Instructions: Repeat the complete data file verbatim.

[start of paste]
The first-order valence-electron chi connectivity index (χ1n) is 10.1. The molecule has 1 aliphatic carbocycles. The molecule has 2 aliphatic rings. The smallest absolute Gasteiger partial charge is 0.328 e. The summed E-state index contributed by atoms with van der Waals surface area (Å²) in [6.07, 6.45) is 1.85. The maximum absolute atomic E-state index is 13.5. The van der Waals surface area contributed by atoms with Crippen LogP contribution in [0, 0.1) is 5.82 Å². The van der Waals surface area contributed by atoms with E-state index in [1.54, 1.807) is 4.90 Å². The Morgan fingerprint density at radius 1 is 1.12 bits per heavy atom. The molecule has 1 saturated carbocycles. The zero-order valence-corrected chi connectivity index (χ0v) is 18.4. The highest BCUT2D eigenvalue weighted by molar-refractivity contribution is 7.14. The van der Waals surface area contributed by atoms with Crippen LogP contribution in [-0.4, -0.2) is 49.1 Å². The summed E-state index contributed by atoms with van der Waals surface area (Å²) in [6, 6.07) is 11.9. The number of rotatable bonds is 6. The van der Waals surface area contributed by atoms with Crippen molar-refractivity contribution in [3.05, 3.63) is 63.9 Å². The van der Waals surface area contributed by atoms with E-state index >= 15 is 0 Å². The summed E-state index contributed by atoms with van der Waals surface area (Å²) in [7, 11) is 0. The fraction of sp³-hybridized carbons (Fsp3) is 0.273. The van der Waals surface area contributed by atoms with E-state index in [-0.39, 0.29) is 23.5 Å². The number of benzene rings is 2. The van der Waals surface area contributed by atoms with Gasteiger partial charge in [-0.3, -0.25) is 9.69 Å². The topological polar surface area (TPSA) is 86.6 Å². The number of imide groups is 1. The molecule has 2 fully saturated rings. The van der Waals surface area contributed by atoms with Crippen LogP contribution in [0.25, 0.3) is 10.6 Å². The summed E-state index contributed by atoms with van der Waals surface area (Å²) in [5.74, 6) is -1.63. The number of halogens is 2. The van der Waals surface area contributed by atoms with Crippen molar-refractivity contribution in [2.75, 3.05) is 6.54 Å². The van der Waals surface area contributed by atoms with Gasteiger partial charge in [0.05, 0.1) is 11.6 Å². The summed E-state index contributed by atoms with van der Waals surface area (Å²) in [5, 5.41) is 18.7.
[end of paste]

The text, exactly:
The first-order valence-electron chi connectivity index (χ1n) is 10.1. The molecule has 1 aliphatic carbocycles. The molecule has 2 aliphatic rings. The smallest absolute Gasteiger partial charge is 0.328 e. The summed E-state index contributed by atoms with van der Waals surface area (Å²) in [6.07, 6.45) is 1.85. The maximum absolute atomic E-state index is 13.5. The van der Waals surface area contributed by atoms with Crippen LogP contribution in [0, 0.1) is 5.82 Å². The van der Waals surface area contributed by atoms with E-state index in [1.54, 1.807) is 4.90 Å². The Morgan fingerprint density at radius 1 is 1.12 bits per heavy atom. The molecule has 1 saturated carbocycles. The zero-order valence-corrected chi connectivity index (χ0v) is 18.4. The highest BCUT2D eigenvalue weighted by molar-refractivity contribution is 7.14. The van der Waals surface area contributed by atoms with Crippen LogP contribution in [-0.4, -0.2) is 49.1 Å². The summed E-state index contributed by atoms with van der Waals surface area (Å²) in [6, 6.07) is 11.9. The number of rotatable bonds is 6. The van der Waals surface area contributed by atoms with Crippen molar-refractivity contribution in [3.05, 3.63) is 63.9 Å². The van der Waals surface area contributed by atoms with E-state index >= 15 is 0 Å². The summed E-state index contributed by atoms with van der Waals surface area (Å²) in [7, 11) is 0. The fraction of sp³-hybridized carbons (Fsp3) is 0.273. The van der Waals surface area contributed by atoms with E-state index in [-0.39, 0.29) is 23.5 Å². The number of benzene rings is 2. The van der Waals surface area contributed by atoms with Gasteiger partial charge in [-0.3, -0.25) is 9.69 Å². The topological polar surface area (TPSA) is 86.6 Å². The number of imide groups is 1. The molecule has 2 fully saturated rings. The van der Waals surface area contributed by atoms with Crippen LogP contribution in [0.25, 0.3) is 10.6 Å². The summed E-state index contributed by atoms with van der Waals surface area (Å²) in [5.74, 6) is -1.63. The number of halogens is 2. The van der Waals surface area contributed by atoms with Crippen molar-refractivity contribution in [2.75, 3.05) is 6.54 Å². The van der Waals surface area contributed by atoms with Gasteiger partial charge in [0.05, 0.1) is 11.6 Å². The summed E-state index contributed by atoms with van der Waals surface area (Å²) in [5, 5.41) is 18.7.